For people with a certain type of metastatic melanoma, there may be reason for cautious optimism.
Stephen Hodi, MD and his colleagues at the Dana-Farber Cancer Institute in Boston recently reported that they produced a dramatic remission in the advanced (stage IV) melanoma of a 79-year-old woman who had tumors in several parts of her abdomen.
Tests had revealed that the woman’s tumor cells carried an abnormality in a gene called KIT, which is found in 15-20% of some types of melanoma. This gave doctors the clue they needed. They administered Gleevec (also known by the generic name imatinib), an experimental drug known to target that gene. After only one month, two of her tumor masses had disappeared and several others had shrunk significantly. She’s been taking Gleevec for nine months now and her condition remains stable -- a remarkable and rare success story.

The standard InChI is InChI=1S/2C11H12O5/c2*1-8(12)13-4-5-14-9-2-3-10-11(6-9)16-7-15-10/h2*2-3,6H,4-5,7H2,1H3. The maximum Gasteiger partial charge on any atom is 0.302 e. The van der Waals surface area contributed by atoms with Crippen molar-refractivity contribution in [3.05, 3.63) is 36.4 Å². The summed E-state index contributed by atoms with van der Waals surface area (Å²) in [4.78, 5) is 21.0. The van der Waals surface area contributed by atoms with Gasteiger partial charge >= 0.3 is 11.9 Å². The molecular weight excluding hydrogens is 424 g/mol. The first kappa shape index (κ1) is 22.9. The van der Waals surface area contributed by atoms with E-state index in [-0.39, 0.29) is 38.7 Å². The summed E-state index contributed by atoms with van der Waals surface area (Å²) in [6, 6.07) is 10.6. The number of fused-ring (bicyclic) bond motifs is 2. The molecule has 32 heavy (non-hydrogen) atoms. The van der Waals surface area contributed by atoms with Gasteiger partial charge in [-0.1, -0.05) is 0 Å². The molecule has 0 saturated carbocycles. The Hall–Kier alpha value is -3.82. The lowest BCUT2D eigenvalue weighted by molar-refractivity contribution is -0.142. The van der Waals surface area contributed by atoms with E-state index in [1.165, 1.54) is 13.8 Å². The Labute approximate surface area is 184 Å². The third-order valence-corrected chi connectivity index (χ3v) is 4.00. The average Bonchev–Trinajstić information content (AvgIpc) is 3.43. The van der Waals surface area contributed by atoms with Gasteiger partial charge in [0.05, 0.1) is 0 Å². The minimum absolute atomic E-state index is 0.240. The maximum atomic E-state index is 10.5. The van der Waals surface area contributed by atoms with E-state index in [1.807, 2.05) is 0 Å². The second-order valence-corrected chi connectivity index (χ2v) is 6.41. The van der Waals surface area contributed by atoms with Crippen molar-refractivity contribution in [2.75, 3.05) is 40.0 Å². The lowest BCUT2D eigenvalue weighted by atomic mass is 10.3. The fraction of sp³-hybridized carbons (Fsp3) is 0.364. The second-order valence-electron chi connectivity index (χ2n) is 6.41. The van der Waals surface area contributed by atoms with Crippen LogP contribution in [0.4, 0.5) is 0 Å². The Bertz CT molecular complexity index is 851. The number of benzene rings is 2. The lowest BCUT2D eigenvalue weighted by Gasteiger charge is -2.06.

This report has created quite a buzz in the skin cancer community mainly because it is the first potential ray of hope for patients with few other effective options. Researchers had been searching for just such an Achilles’ heel in metastatic melanoma but had failed to make any significant progress until now.
Is Gleevec a cure for metastatic melanoma? Unfortunately, it’s too early to tell. But if this case is confirmed and repeated, it may represent a first step toward the long-term goal of cancer care: safe and effective treatments that are “personalized” based on an individual’s specific biological makeup.
If you or a loved one would like to participate in the clinical trial that is currently testing Gleevec, ask your physician if you’re eligible.
Hodi FS, Friedlander P, Corless CL, Heinrich MC, Mac Rae S, Kruse A, Jagannathan J, Van den Abbeele AD, Velazquez EF, Demetri GD, Fisher DE. “Major response to imatinib mesylate in KIT-mutated melanoma.” Journal of Clinical Oncology 20 April 2008 26(12):2046-51. 17 July 2008